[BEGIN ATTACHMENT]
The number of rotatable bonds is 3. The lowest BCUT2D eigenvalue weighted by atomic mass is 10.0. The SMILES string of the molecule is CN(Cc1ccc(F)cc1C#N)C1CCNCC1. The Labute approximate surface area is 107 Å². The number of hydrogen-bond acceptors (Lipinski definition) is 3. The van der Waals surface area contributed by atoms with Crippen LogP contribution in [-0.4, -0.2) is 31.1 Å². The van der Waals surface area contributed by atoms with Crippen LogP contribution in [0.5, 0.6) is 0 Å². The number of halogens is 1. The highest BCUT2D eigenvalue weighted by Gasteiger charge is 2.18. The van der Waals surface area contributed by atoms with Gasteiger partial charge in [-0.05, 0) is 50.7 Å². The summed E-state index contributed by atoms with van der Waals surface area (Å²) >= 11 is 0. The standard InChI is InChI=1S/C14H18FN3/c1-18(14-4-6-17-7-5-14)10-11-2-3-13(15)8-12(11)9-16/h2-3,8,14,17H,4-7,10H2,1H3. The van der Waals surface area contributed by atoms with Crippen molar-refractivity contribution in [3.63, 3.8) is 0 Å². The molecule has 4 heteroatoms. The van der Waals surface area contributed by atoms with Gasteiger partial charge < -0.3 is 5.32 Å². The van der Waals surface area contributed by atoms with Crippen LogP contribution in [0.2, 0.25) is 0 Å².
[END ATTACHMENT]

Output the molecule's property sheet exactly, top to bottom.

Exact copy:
The number of rotatable bonds is 3. The lowest BCUT2D eigenvalue weighted by atomic mass is 10.0. The SMILES string of the molecule is CN(Cc1ccc(F)cc1C#N)C1CCNCC1. The Labute approximate surface area is 107 Å². The number of hydrogen-bond acceptors (Lipinski definition) is 3. The van der Waals surface area contributed by atoms with Crippen LogP contribution in [-0.4, -0.2) is 31.1 Å². The van der Waals surface area contributed by atoms with Crippen LogP contribution in [0.5, 0.6) is 0 Å². The number of halogens is 1. The highest BCUT2D eigenvalue weighted by Gasteiger charge is 2.18. The van der Waals surface area contributed by atoms with Gasteiger partial charge in [-0.05, 0) is 50.7 Å². The summed E-state index contributed by atoms with van der Waals surface area (Å²) >= 11 is 0. The standard InChI is InChI=1S/C14H18FN3/c1-18(14-4-6-17-7-5-14)10-11-2-3-13(15)8-12(11)9-16/h2-3,8,14,17H,4-7,10H2,1H3. The van der Waals surface area contributed by atoms with Crippen molar-refractivity contribution in [3.63, 3.8) is 0 Å². The molecule has 4 heteroatoms. The van der Waals surface area contributed by atoms with Gasteiger partial charge < -0.3 is 5.32 Å². The van der Waals surface area contributed by atoms with Crippen LogP contribution in [0.2, 0.25) is 0 Å².